When planning a cold process soap design, fragrance oil selection plays a huge role. Some fragrance oils discolor brown (learn more about that here), making bright colors difficult. Other fragrance oils accelerate trace, which can make complicated designs like a Column Pour or a Peacock Swirl tricky to execute. Floral fragrances are known for their tendency to accelerate trace, but that doesn’t mean beautiful soap can’t be created with them! It just means you need to choose an appropriate design, and be ready to work fast. Setting up your soaping workspace beforehand helps immensely!
Inspired by the regal character from Alice in Wonderland, this Queen of Hearts Cold Process soap is full of eye-catching contrast. Created with melt and pour embeds, a cold process base and soap frosting, this sophisticated soap will make a fantastic Valentine’s gift (it will be here sooner than you think!). LoveSpell and Baby Rose fragrance oils create a rosy, warm and slightly juicy scent blend that is wonderfully feminine.
It’s another throw-back Thursday video! This one features Kristy Schemrich, an amazingly talented soapmaker and teacher at our 2011 Soap Weekend Intensive (when we filmed this video). This soap has many steps but once you break it down the technique is surprisingly easy. It’s been wonderful looking back through the archives, we clearly had so much fun filming with Kristy as you can see from this blooper reel.
Trying new soap techniques keeps the craft interesting, fresh and fun! This Misty Maritime Moon soap was created for the Negative Space Embed Challenge via Great Cakes Soapworks in August. The negative space embed technique involves cutting holes into the base of soap and later filling the holes with fresh soap.
Created with a fresh combination of Pineapple Cilantro, Orange Peel Cybilla and Ocean Rain Fragrance Oils, this soap smells crisp and bright. Orange Peel is used to give both color and texture to the embeds, while titanium dioxide provides contrast. The dual blue tones are made using the Multi-Pour Sectioning Tool, but cardboard can also be used as shown in the Mantra Swirl tutorial. Thanks for all the great name suggestions for this soap via Facebook, they were so much fun to read!
This technique is so exciting because of all the possibilities of shapes you can create. You aren’t limited by the embedding molds you own. Taking a walk through the hardware store opens up all kinds of new possibilities. Having more control over the design is another benefit. Six color rainbow faux-funnel pour coming up next!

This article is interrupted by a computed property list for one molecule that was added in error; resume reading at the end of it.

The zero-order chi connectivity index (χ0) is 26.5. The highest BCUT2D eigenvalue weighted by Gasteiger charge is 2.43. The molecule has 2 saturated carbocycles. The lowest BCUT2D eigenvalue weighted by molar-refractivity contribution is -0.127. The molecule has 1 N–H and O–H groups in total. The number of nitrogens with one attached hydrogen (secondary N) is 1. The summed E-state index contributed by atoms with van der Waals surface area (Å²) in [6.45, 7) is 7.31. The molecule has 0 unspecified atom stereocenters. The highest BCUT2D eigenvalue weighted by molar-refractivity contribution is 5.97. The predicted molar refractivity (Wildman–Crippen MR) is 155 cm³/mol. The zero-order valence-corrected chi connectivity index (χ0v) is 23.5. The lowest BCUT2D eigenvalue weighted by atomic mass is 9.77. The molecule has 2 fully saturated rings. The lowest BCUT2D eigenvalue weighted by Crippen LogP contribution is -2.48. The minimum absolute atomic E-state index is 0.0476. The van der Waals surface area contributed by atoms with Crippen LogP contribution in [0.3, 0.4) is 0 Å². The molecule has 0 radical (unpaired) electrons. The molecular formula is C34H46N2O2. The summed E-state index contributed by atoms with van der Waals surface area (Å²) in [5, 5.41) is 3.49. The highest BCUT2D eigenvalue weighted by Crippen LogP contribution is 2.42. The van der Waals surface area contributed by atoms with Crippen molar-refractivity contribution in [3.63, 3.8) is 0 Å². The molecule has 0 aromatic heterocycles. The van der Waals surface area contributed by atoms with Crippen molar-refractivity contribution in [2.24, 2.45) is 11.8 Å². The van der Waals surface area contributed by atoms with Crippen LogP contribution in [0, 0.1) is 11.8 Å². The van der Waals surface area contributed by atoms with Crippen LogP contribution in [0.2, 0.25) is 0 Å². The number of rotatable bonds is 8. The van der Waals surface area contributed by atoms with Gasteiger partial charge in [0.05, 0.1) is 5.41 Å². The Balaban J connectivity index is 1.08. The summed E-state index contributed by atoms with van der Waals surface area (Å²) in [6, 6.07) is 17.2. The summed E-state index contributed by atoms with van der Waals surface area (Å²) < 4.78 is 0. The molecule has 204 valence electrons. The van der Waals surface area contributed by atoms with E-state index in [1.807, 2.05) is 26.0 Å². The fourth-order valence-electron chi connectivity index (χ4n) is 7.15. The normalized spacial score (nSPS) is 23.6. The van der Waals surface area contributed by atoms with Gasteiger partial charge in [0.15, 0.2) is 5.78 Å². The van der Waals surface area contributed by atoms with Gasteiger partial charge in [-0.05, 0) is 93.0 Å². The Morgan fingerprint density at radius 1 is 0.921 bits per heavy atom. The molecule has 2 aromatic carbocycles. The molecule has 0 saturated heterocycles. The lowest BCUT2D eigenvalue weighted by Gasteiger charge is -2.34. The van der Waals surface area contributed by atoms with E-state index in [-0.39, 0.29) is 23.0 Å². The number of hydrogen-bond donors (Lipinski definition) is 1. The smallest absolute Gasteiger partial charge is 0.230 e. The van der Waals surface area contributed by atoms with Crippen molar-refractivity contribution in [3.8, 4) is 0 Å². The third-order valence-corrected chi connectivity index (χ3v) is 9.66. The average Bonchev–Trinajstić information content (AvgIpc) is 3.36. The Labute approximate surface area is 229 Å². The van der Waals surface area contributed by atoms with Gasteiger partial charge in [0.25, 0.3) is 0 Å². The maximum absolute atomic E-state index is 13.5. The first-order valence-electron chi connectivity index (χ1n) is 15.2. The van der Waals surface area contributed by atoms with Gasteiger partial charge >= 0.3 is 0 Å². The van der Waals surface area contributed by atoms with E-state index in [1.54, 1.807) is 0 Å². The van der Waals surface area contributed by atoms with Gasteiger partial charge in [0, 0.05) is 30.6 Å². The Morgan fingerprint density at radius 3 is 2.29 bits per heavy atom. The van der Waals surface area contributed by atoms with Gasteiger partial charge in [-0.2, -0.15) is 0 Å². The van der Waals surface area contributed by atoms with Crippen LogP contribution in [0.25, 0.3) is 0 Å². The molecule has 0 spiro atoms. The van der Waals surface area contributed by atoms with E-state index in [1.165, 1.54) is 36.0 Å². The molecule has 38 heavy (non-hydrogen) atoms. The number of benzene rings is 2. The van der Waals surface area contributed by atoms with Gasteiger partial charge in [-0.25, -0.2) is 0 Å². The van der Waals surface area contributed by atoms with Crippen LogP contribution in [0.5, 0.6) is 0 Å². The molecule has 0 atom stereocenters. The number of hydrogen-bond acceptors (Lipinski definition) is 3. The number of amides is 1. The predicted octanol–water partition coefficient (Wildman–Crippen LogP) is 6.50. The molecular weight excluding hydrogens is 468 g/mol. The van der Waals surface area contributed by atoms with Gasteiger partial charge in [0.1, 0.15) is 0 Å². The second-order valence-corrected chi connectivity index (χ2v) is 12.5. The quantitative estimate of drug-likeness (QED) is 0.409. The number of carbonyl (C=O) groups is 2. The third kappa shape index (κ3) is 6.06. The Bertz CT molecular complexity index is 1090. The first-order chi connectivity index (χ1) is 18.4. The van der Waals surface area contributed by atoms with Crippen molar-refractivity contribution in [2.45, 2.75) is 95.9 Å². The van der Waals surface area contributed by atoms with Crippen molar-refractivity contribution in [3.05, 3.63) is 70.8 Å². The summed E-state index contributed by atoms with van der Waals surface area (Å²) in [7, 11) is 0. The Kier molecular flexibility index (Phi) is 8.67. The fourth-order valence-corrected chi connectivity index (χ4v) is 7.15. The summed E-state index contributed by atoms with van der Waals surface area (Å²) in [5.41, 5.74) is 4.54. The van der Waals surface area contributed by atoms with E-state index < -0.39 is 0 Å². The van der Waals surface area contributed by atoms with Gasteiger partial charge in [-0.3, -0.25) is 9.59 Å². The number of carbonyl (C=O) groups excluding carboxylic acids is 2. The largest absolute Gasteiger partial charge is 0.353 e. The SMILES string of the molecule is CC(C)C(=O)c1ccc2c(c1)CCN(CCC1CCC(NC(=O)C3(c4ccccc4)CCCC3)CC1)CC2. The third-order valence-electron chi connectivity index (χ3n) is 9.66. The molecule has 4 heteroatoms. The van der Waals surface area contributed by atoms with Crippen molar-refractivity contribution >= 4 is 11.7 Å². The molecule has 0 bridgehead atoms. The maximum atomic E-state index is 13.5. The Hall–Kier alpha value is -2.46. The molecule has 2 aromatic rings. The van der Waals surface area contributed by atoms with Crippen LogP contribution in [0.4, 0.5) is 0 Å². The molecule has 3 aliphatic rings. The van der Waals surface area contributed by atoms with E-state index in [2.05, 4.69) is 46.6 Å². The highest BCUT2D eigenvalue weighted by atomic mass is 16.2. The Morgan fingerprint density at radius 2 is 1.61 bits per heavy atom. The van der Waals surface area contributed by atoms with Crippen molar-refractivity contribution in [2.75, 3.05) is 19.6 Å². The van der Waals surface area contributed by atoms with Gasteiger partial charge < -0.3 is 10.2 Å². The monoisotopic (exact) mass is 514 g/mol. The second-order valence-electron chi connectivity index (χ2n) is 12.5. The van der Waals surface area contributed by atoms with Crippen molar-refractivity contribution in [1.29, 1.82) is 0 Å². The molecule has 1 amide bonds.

Henna body art is a very popular tradition in India. Henna, or mendhi, is a paste of crushed leaves and twigs from the henna plant. When this paste is applied to skin, it leaves a beautiful stain behind. The tradition is often used to celebrate a happy occasion or special day. What better inspiration for a cold process soap?
The intricate detail and gorgeous designs are breathtaking to look at. To recreate the mehndi appearance, cold process soap colored with Radiant Plum Colorant is used to trace a mehndi inspired design. Brightly colored lime green and pink soap top the henna pattern. Scented with a fresh and slightly smoky mixture of Lime Fragrance Oil, Mango Mango Fragrance Oil and Patchouli Fragrance Oil, this is the perfect soap to celebrate a happy occasion.
Creating the mehndi pattern using squeeze bottles can be a little tricky, and may require some practice. The key is achieving the right trace consistency; the soap should be thin enough to flow out of the bottle, while thick enough to hold its shape. To simplify the technique, a pattern was placed under the liner to use as a guide. This mehndi template is available for download if you’d like to recreate the same pattern.
Handmade cold process soap makes a fantastic gift. Everybody loves the beautiful designs, fun colors and skin loving properties. Because many people have never experienced handmade soap before, it’s extra fun to give! This festive Christmas Tree Swirl Cold Process features a reverse hidden feather swirl, made popular by Handmade in Florida. Topped with Sparkle Gold Mica, this cold process project would be perfect under the tree.
Cold process soap requires a four to six week cure time, making now the optimal time to create soap for the holidays. If you are looking for more holiday project ideas, check out the Handmade Holiday Gift Inspiration post. From lip balm to melt and pour, there is a gift for everybody on your list.
Making cold process soap for the first time can be intimidating. With so many recipes and options it can be difficult to find a good place to start. The Beginner’s Cold Process Soap Kit was created especially for the first-time soaper. With a simple combinations of oils, a tried and true fragrance and no colorants, making your first batch of cold process soap becomes straight forward.
There is something about the color yellow that just screams, “happy!” If you are looking for a project full of cheer, this Lemon Poppy Seed Cold Process Tutorial is the soap for you. Scented with the bright Lemon Verbena Yankee Type and the bubbly Champagne Fragrance Oil, it smells as sunny as it looks.
Poppy seeds give this bar of soap gentle exfoliation, and the contrasting mica vein really makes the layers pop. Tip: when cutting into cold process soap that features a mica vein, don’t cut the soap from the top down. Lay the soap on its side and cut in the direction of the line. This will prevent the mica from dragging through the layers.